Fixture freedom

 Deck complete, the boat was structurally very stable and finally ready to be removed from the framing fixture.  I put the beginnings of this boat in the fixture back in December 2016!  After removing the screws, the first exciting task was to get an accurate weight.  Up to this point I had an estimate based on the weight of what I was putting into the boat.  It came out to 52.3 lbs.  This is about what I think is expected for a Mistral at this stage in the game.  Lots of hardware and work to do still so I am not too concerned about how to get to the 75 lb. class weight minimum.  Before getting started on the bottom, I took some progress pictures:

Back in the garage, it was time to fair and finish the bottom with glass cloth.  The first step was to add material and fair the bow.  I intentionally cut the bow off and added a skeleton piece of plywood to build up the volume of the bow at the waterline.  
After putty application

Port side after fairing

The next step was to glass the hull.  I put a layer of 8 oz. cloth on each side with a 4 inch overlap along the keel.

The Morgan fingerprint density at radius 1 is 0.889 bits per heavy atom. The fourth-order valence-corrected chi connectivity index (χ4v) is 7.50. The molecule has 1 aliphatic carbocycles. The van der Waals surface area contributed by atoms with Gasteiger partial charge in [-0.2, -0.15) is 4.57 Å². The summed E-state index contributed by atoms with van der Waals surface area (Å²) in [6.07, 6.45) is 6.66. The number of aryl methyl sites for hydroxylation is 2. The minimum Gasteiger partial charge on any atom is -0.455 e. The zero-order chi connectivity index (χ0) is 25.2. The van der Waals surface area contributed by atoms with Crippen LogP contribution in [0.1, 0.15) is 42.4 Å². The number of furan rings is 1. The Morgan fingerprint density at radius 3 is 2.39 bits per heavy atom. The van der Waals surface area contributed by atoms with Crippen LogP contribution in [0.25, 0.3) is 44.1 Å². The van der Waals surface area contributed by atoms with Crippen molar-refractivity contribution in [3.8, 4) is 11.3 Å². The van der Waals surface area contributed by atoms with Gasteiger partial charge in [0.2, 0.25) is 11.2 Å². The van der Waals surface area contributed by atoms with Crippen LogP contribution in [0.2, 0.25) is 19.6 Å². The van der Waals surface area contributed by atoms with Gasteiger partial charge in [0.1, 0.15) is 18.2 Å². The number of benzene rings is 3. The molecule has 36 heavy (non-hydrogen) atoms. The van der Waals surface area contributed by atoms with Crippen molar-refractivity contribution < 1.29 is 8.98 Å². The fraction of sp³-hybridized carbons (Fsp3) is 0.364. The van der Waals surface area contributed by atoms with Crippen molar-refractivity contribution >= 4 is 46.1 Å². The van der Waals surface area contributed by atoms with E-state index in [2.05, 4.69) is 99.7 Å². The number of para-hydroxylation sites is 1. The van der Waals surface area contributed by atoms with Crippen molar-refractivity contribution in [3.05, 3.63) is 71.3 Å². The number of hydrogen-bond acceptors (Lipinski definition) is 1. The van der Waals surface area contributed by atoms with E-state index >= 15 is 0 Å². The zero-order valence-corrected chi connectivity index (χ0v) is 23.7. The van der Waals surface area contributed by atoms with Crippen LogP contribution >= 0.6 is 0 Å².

dry fit and trimming of glass cloth

view from the aft end of the boat

After wetting out the cloth

After glassing the boat bottom, I faired the hull along the glass cloth overlap edges and put a couple more coats of epoxy over that to build up and smooth out the bottom.  Taking advantage of a warm, sunny day, I put the boat outside to finish curing. I intentionally didn't put the UV stain on the front of the boat.  The assumption was that it was going to get a bunch of fairing compound added and would require paint.  Maybe not the best decision in hindsight, but it is what it is.  I will paint the front when I'm done adding epoxy and fairing the bottom.  The mahogany stain is a really deep red.  Looks like a glass of cabernet.  Thankfully I still had some of the alcohol based stain and was able to touch up in places where sanding was needed.  

The next area of focus is on the blades.  I picked up a piece of alder wood for this task.  This species is strong and light.  I laminated 1" strips of the wood with each adjacent piece rotated and flipped 180 degrees to ensure the boards don't bow later down the road.  The daggerboard is 5'-6 at the moment, but this will probably get trimmed down.  

1 comment:

  1. Looks good. Hope to see both you and the boat at Gulfport next month.